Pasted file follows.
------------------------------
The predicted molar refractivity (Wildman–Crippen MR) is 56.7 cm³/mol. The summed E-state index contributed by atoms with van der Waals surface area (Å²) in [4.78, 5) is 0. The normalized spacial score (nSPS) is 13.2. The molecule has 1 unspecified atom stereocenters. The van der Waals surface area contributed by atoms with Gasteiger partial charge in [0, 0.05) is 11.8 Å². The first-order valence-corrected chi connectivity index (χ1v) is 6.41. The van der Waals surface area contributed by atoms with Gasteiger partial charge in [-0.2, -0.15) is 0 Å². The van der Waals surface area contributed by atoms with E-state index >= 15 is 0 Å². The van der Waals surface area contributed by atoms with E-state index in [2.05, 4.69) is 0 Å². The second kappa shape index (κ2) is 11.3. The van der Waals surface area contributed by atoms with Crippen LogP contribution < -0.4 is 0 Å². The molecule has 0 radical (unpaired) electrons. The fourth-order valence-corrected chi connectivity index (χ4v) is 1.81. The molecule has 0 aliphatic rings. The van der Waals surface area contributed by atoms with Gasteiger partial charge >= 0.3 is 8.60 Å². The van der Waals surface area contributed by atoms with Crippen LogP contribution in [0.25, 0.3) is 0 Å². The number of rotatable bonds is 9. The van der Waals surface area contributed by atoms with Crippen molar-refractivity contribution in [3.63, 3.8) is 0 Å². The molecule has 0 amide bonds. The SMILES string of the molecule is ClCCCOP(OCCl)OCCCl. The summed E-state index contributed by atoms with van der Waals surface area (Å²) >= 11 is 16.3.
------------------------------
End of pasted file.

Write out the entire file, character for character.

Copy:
The predicted molar refractivity (Wildman–Crippen MR) is 56.7 cm³/mol. The summed E-state index contributed by atoms with van der Waals surface area (Å²) in [4.78, 5) is 0. The normalized spacial score (nSPS) is 13.2. The molecule has 1 unspecified atom stereocenters. The van der Waals surface area contributed by atoms with Gasteiger partial charge in [0, 0.05) is 11.8 Å². The first-order valence-corrected chi connectivity index (χ1v) is 6.41. The van der Waals surface area contributed by atoms with Gasteiger partial charge in [-0.2, -0.15) is 0 Å². The van der Waals surface area contributed by atoms with E-state index >= 15 is 0 Å². The van der Waals surface area contributed by atoms with E-state index in [2.05, 4.69) is 0 Å². The second kappa shape index (κ2) is 11.3. The van der Waals surface area contributed by atoms with Crippen LogP contribution < -0.4 is 0 Å². The molecule has 0 radical (unpaired) electrons. The fourth-order valence-corrected chi connectivity index (χ4v) is 1.81. The molecule has 0 aliphatic rings. The van der Waals surface area contributed by atoms with Gasteiger partial charge >= 0.3 is 8.60 Å². The van der Waals surface area contributed by atoms with Crippen LogP contribution in [0.25, 0.3) is 0 Å². The number of rotatable bonds is 9. The van der Waals surface area contributed by atoms with Crippen molar-refractivity contribution in [3.63, 3.8) is 0 Å². The molecule has 0 amide bonds. The SMILES string of the molecule is ClCCCOP(OCCl)OCCCl. The summed E-state index contributed by atoms with van der Waals surface area (Å²) >= 11 is 16.3.